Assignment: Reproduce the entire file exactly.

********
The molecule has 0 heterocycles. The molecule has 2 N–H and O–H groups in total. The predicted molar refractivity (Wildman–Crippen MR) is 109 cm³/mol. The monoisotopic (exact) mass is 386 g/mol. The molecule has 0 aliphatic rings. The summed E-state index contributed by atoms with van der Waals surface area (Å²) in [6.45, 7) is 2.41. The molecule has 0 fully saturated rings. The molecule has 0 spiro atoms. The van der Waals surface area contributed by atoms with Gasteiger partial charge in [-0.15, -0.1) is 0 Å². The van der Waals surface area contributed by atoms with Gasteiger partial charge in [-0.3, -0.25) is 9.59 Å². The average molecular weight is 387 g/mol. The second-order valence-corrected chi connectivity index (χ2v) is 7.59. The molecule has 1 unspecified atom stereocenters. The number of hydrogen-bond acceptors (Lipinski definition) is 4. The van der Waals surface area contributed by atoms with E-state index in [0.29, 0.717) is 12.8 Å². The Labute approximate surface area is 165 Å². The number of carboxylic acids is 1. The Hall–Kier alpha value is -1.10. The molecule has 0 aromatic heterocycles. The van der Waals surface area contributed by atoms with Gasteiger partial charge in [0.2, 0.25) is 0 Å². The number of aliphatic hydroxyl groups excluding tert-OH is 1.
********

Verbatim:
The molecule has 0 heterocycles. The molecule has 2 N–H and O–H groups in total. The predicted molar refractivity (Wildman–Crippen MR) is 109 cm³/mol. The monoisotopic (exact) mass is 386 g/mol. The molecule has 0 aliphatic rings. The summed E-state index contributed by atoms with van der Waals surface area (Å²) in [6.45, 7) is 2.41. The molecule has 0 fully saturated rings. The molecule has 0 spiro atoms. The van der Waals surface area contributed by atoms with Gasteiger partial charge in [-0.15, -0.1) is 0 Å². The van der Waals surface area contributed by atoms with Gasteiger partial charge in [-0.3, -0.25) is 9.59 Å². The average molecular weight is 387 g/mol. The second-order valence-corrected chi connectivity index (χ2v) is 7.59. The molecule has 1 unspecified atom stereocenters. The number of hydrogen-bond acceptors (Lipinski definition) is 4. The van der Waals surface area contributed by atoms with E-state index in [0.29, 0.717) is 12.8 Å². The Labute approximate surface area is 165 Å². The number of carboxylic acids is 1. The Hall–Kier alpha value is -1.10. The molecule has 0 aromatic heterocycles. The van der Waals surface area contributed by atoms with Gasteiger partial charge in [0.2, 0.25) is 0 Å². The number of aliphatic hydroxyl groups excluding tert-OH is 1.